Adapted from Nick Hornby’s 2005 novel, A Long Way Down has a wonderfully morbid premise that catches the attention immediately: Four strangers meet atop an infamous London tower block on New Year’s Eve, each one with the intention of jumping off if not for the presence of the others.
In keeping with Hornby’s novel, each of the four gets their own voiceover and extended introductions. Firstly, there’s Martin Sharp (Pierce Brosnan), a disgraced breakfast TV presenter who lost his family and career over an affair with an underage girl. He’s joined on the roof by gawky single mother Maureen (Toni Collette), stroppy teenager Jess (Imogen Poots) and wannabe rocker J.J (Aaron Paul), who are struggling to deal with a disabled son, the loss of a loved one and career frustrations, respectively.
With their plans scuppered, the gang make a pact to not try to kill themselves until Valentine’s Day, giving them six weeks to turn their lives around. This pact forms the basis of the film as the four begin to form a close bond, particularly as the press gets hold of their story and begin relentlessly hounding them.
The set-up suggests a dark, gloomy comedy but in the hands of director Pascal Chaumeil, best known for Romain Duris-starring romcom Heartbreaker, this is a more upbeat and breezy affair than the subject matter would suggest. While it defies expectations in that respect, the tone proves a tricky thing for the French helmer to get to grips with and the light, chirpy feel is somewhat at odds with the issues facing the characters.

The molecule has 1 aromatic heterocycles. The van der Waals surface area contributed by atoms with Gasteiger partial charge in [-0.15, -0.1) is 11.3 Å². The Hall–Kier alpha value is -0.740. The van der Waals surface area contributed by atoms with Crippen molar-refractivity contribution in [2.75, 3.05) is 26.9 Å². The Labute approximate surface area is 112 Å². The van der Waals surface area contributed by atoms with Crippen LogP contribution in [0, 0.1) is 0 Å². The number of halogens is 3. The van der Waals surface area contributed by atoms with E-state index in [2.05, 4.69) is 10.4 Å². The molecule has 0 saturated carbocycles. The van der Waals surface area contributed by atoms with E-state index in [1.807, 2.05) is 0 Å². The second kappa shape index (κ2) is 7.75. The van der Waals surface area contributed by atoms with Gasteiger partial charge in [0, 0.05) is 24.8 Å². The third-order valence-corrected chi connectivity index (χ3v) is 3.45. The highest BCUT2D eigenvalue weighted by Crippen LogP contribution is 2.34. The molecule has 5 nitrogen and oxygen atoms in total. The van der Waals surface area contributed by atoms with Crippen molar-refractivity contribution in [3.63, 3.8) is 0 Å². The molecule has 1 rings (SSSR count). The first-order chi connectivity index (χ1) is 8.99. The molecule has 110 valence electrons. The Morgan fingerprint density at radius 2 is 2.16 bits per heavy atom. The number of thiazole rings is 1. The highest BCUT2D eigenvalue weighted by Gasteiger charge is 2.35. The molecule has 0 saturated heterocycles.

The comedy does give way to a little more misery in the second half as the realities of the characters’ lives are laid out in a little more detail; particularly Collette’s Maureen, whose relationship with her son leads to the film’s most moving scenes.
The muddled tone leaves the film feeling a little odd but the cast, themselves a fairly random collection of names, are all just about charming enough to ensure you’re invested in their plight, even if the film doesn’t seem to be. Brosnan convinces as an oily TV presenter despite a shaky accent, Poots gives a vibrant, energetic turn and Collette pretty much steals the show, though she does have the most to work with. Aaron Paul isn’t so fortunate, landed with the least developed character, but the Breaking Bad star does the best to sell his character’s inner turmoil.
So while the flighty comedy doesn’t sit entirely well next to the darker material, a winning cast and a moving third act pulls A Long Way Down through. Given the premise, it could have been a genuinely great film but on the flipside, it could have also gone horribly wrong. Chaumeil largely plays it safe, which at times comes across as glib when dealing with such important topics but also softens the edges of potentially tricky material, making this an easy watch, if not particularly memorable.